By Christopher Boan
Cameron Goeldner had a wild idea on a whim a few weeks ago that was equal parts youthful naivety and originality.
Goeldner, in his first year as a photographer at the Daily Lobo, the student newspaper at The University of New Mexico, wanted to attend the Mountain West’s men’s and women’s basketball tournaments.
He also knew the hard fiscal truth that would likely quash his dreams if he were to ask a school administrator for the money.
His idea, which he pitched to sports editor Robert Maler in late February, was to start a round of crowdsourcing to cover the costs of the trip to Las Vegas, where both tournaments are being held.
Maler OK’d the proposal, allowing Goeldner to get the ball rolling on their far-fetched voyage.
The photographer decided to set the goal at a modest $1,500, a figure he never expected to reach.
He remembers hitting $1,000, then $1,250, then $1,300 in rapid succession a day or so after the fundraiser went live.
He remained cautious about their prospects, until they eclipsed their goal, leading the trio to raise the amount an extra $500 to cover any additional costs.
“it just so happens that we got an incredible response from it and were able to raise enough money to make this happen,” Goeldner said.
All three were amazed at the wide-reaching support they received.
Donations came from people far and wide, including a BYU fan named “Jimmer Fredette” (not the actual one), who donated a symbolic $52 — in honor of the point total the former BYU guard scored on the Lobos in the 2011 Mountain West tournament.
Narvaiz is thrilled by the trio’s rags-to-riches story, thanking those who believed in their mission.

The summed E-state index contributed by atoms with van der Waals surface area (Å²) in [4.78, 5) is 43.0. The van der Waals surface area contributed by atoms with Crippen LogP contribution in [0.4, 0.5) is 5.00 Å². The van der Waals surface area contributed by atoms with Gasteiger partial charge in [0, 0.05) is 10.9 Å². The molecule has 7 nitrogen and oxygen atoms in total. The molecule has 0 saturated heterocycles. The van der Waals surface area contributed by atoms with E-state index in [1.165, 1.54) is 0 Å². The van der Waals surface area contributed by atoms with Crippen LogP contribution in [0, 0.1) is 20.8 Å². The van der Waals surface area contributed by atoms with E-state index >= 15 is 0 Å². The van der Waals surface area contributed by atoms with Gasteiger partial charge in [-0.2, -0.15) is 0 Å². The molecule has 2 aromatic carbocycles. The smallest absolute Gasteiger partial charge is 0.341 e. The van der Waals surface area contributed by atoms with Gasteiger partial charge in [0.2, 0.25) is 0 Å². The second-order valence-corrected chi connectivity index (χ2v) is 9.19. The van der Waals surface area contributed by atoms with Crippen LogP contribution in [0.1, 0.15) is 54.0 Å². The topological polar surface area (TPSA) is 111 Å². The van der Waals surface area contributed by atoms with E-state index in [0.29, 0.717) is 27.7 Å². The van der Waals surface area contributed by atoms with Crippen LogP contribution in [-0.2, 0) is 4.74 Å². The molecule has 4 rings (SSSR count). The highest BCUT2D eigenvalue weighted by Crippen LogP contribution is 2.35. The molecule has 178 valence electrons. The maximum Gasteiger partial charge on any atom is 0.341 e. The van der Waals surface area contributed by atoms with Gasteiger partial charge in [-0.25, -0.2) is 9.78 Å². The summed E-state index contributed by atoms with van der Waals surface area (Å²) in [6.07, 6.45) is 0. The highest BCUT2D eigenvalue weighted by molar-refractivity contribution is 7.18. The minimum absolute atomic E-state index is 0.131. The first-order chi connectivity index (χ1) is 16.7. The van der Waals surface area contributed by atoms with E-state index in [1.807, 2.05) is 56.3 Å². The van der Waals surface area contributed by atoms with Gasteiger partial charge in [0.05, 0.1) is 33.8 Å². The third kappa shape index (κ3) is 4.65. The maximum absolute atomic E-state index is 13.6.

“I’m going to be honest, I really didn’t expect this to happen,” Narvaiz said. “I didn’t think that people would donate like they did. And so, to do that, we’re grateful for it, and just being here and covering it has been fun.”
For Maler, the fun that’s attached to the unrelenting action of covering the four-day tournament is matched by the responsibility of providing quality journalism.
“The biggest thing that we have is we feel a tremendous amount of responsibility to create tremendous content to the people that were really, really generous with their time and their money,” Maler said. “So, we deserve to get the opportunity to be here, but they deserve to get great content from us.”
Learning the ropes
Perhaps the most important part of the group’s weekend in Sin City is the experience they’ll gain from their time there.
“I think student journalism is important,” Maler said. “And I think it means the world, because we’re learning how to do this, and this is the best way to learn how to be professional journalist.”
Maler hopes the Daily Lobo’s content will make those who donated money, or steered potential donors to their site, proud.
“I think that you can learn so much by watching other people drive the car or other people drive the car,” Maler said. “You’re not going to learn how to drive unless you get behind the wheel and you actually do it yourself.
“So, we’re getting behind the wheel and we’re going to do it ourselves.”